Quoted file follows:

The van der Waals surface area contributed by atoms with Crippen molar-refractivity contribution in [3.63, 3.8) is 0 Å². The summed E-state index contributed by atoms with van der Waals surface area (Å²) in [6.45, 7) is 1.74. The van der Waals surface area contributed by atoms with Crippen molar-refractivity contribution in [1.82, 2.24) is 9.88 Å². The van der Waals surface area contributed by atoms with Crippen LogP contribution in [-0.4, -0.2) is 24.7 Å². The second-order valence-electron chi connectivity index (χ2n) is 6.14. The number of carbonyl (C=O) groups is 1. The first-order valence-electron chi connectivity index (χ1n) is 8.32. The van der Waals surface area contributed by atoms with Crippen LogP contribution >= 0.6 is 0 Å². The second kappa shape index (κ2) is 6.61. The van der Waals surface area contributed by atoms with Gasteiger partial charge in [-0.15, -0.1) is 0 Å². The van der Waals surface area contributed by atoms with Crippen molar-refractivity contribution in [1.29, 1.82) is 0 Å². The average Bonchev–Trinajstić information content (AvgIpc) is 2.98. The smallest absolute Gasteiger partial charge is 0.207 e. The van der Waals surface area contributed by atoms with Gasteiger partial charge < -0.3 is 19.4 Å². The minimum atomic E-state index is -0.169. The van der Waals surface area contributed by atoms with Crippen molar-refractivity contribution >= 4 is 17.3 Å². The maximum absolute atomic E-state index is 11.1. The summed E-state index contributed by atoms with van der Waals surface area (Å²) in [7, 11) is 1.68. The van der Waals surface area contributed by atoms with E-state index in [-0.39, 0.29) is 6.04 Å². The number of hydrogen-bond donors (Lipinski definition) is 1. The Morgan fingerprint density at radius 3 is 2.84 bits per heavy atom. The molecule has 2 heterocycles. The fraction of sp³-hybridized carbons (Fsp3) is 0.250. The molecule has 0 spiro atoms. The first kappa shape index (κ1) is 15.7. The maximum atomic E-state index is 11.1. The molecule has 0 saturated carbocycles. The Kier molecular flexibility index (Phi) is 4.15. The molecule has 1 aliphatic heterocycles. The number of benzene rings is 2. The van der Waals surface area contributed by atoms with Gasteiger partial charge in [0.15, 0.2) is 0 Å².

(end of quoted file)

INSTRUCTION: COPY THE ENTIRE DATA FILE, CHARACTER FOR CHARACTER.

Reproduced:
The van der Waals surface area contributed by atoms with Crippen molar-refractivity contribution in [3.63, 3.8) is 0 Å². The summed E-state index contributed by atoms with van der Waals surface area (Å²) in [6.45, 7) is 1.74. The van der Waals surface area contributed by atoms with Crippen molar-refractivity contribution in [1.82, 2.24) is 9.88 Å². The van der Waals surface area contributed by atoms with Crippen LogP contribution in [-0.4, -0.2) is 24.7 Å². The second-order valence-electron chi connectivity index (χ2n) is 6.14. The number of carbonyl (C=O) groups is 1. The first-order valence-electron chi connectivity index (χ1n) is 8.32. The van der Waals surface area contributed by atoms with Crippen LogP contribution >= 0.6 is 0 Å². The second kappa shape index (κ2) is 6.61. The van der Waals surface area contributed by atoms with Gasteiger partial charge in [-0.15, -0.1) is 0 Å². The van der Waals surface area contributed by atoms with Crippen molar-refractivity contribution in [1.29, 1.82) is 0 Å². The average Bonchev–Trinajstić information content (AvgIpc) is 2.98. The smallest absolute Gasteiger partial charge is 0.207 e. The van der Waals surface area contributed by atoms with Gasteiger partial charge < -0.3 is 19.4 Å². The minimum atomic E-state index is -0.169. The van der Waals surface area contributed by atoms with Crippen molar-refractivity contribution >= 4 is 17.3 Å². The maximum absolute atomic E-state index is 11.1. The summed E-state index contributed by atoms with van der Waals surface area (Å²) in [7, 11) is 1.68. The van der Waals surface area contributed by atoms with E-state index in [-0.39, 0.29) is 6.04 Å². The number of hydrogen-bond donors (Lipinski definition) is 1. The Morgan fingerprint density at radius 3 is 2.84 bits per heavy atom. The molecule has 2 heterocycles. The fraction of sp³-hybridized carbons (Fsp3) is 0.250. The molecule has 0 spiro atoms. The first kappa shape index (κ1) is 15.7. The maximum atomic E-state index is 11.1. The molecule has 0 saturated carbocycles. The Kier molecular flexibility index (Phi) is 4.15. The molecule has 1 aliphatic heterocycles. The number of benzene rings is 2. The van der Waals surface area contributed by atoms with Gasteiger partial charge in [0.15, 0.2) is 0 Å².